Preemptive strike against Alzheimer's

Disappointing clinical trial results are driving researchers and drug developers to rethink their approach. Should the focus be on drugs for people before the onset of symptoms?
Written by Janet Fang, Contributor

The field of Alzheimer’s drugs have suffered several major setbacks this summer. And now researchers and drug developers are regrouping to plot a fresh course, one that focuses on preemptive therapies. Nature News reports.

This summer, Johnson & Johnson and Pfizer learned that their biological drug bapineuzumab failed to show any benefit in two large clinical trials. Then, Eli Lilly announced that its drug solanezumab hadn’t hit its goal of significantly slowing memory decline and dementia.

Both of the failed drugs targeted amyloid-β, a protein that forms plaques in the brains of Alzheimer’s patients.

Amyloid-β plaques are thought to cause Alzheimer’s disease by killing neurons and severing their connections to their neighbors. But the evidence is circumstantial. Autopsies of patients show that larger numbers of plaques occur in more severe cases of the disease. Also, mutations in the gene responsible for amyloid-β seem to have either a risk-enhancing or a protective effect.

Yet despite all the money invested in amyloid-targeting drugs, scientists have yet to confirm or refute the amyloid hypothesis. Solanezumab was meant to recognize and block amyloid-β before it forms plaques. Bapineuzumab is an antibody drug targeting amyloid-β plaques, in hopes of awakening the immune system to clear them from the brain.

And now, many worry that investors will be reluctant to support the continuing search.

Increasingly though, researchers think that the problem lies not so much with the strategy of targeting amyloid-β as with the timing of treatment. Are patients being treated too late?

So rather than abandoning the amyloid hypothesis, scientists are pinning their hopes on innovative clinical-trial designs and new diagnostics that would allow them to test compounds earlier in the disease. Since amyloid-β plaques accrue over a lifetime, perhaps amyloid-blocking drugs given in middle age may prevent Alzheimer’s.

Three studies beginning next year will test whether anti-amyloid drugs can forestall early symptoms of Alzheimer’s, arresting cognitive decline in patients who – based on genetic pre­disposition or amyloid levels -- have been identified as being at increased risk.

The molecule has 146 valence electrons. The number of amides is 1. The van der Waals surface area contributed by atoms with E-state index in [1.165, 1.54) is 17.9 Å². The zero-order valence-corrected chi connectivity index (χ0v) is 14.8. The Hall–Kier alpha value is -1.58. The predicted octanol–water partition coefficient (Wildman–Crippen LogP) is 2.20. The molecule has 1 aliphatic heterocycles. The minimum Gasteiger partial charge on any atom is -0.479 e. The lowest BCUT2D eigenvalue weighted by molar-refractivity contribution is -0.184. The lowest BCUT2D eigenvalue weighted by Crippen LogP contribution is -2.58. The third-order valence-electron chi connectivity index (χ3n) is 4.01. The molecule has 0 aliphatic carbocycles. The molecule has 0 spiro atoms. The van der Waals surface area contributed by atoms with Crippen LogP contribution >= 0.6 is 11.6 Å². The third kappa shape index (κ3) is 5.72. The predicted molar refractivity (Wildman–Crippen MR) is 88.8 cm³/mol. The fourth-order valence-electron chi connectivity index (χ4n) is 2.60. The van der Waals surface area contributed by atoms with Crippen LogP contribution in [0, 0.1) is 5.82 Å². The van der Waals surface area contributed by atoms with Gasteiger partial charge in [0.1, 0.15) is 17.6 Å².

1. The Alzheimer’s Prevention Initiative will test Genentech’s crenezumab in people who have mutations in the presenilin 1 gene and other genes that cause Alzheimer’s in middle age. This 5-year study will cost $100 million.
  2. The Dominantly Inherited Alzheimer Network will test 3 drugs on asymptomatic people with Alzheimer’s-linked mutations in genes for presenilins 1 and 2, and amyloid precursor protein. $60 million for 2 years.
  3. A trial called ‘Anti-amyloid treatment in asymptomatic Alzheimer’s disease’ will asymptomatic people who have high levels of amyloid-β, and some who have a gene variant that increases their risk of Alzheimer’s. $110 million for 3 years.

In theory, approval for preventive drugs could be assessed on the basis of clinical trials measuring changes in biomarkers, such as such as amyloid levels from brain scans and in cerebrospinal fluid.

But these would be considered surrogates, instead of traditional measures of cognitive improvement. And regulatory agencies are likely to set a very high bar for what constitutes a proven surrogate.

[From Nature News]

Image: PET scan of the brain via Wikimedia

This post was originally published on Smartplanet.com

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